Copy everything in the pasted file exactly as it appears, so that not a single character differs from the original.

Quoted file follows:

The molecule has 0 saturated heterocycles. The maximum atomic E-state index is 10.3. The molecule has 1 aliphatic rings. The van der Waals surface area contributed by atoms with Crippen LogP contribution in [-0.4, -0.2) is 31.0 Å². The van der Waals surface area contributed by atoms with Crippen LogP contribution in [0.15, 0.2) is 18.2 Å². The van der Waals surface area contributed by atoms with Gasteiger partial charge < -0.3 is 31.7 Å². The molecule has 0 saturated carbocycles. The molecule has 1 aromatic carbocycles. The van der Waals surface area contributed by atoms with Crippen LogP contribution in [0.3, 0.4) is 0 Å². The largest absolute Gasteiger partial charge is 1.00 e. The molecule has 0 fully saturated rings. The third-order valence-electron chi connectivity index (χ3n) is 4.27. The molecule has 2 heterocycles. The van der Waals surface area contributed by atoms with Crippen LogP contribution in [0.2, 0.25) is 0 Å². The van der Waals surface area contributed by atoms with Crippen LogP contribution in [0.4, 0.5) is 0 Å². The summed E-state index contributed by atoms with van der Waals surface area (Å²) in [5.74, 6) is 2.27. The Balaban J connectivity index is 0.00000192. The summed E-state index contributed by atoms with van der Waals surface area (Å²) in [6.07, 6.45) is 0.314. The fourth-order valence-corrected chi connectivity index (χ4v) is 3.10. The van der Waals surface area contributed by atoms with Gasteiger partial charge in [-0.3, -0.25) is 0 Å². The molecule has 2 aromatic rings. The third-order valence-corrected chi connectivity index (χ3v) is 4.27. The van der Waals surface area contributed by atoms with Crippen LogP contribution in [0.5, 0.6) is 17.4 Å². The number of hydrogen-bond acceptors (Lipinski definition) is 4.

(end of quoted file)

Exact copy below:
The molecule has 0 saturated heterocycles. The maximum atomic E-state index is 10.3. The molecule has 1 aliphatic rings. The van der Waals surface area contributed by atoms with Crippen LogP contribution in [-0.4, -0.2) is 31.0 Å². The van der Waals surface area contributed by atoms with Crippen LogP contribution in [0.15, 0.2) is 18.2 Å². The van der Waals surface area contributed by atoms with Gasteiger partial charge < -0.3 is 31.7 Å². The molecule has 0 saturated carbocycles. The molecule has 1 aromatic carbocycles. The van der Waals surface area contributed by atoms with Crippen LogP contribution in [0.3, 0.4) is 0 Å². The largest absolute Gasteiger partial charge is 1.00 e. The molecule has 0 fully saturated rings. The third-order valence-electron chi connectivity index (χ3n) is 4.27. The molecule has 2 heterocycles. The van der Waals surface area contributed by atoms with Crippen LogP contribution in [0.2, 0.25) is 0 Å². The van der Waals surface area contributed by atoms with Crippen LogP contribution in [0.4, 0.5) is 0 Å². The summed E-state index contributed by atoms with van der Waals surface area (Å²) in [5.74, 6) is 2.27. The Balaban J connectivity index is 0.00000192. The summed E-state index contributed by atoms with van der Waals surface area (Å²) in [6.07, 6.45) is 0.314. The fourth-order valence-corrected chi connectivity index (χ4v) is 3.10. The van der Waals surface area contributed by atoms with Gasteiger partial charge in [-0.3, -0.25) is 0 Å². The molecule has 2 aromatic rings. The third-order valence-corrected chi connectivity index (χ3v) is 4.27. The van der Waals surface area contributed by atoms with Crippen LogP contribution in [0.5, 0.6) is 17.4 Å². The number of hydrogen-bond acceptors (Lipinski definition) is 4.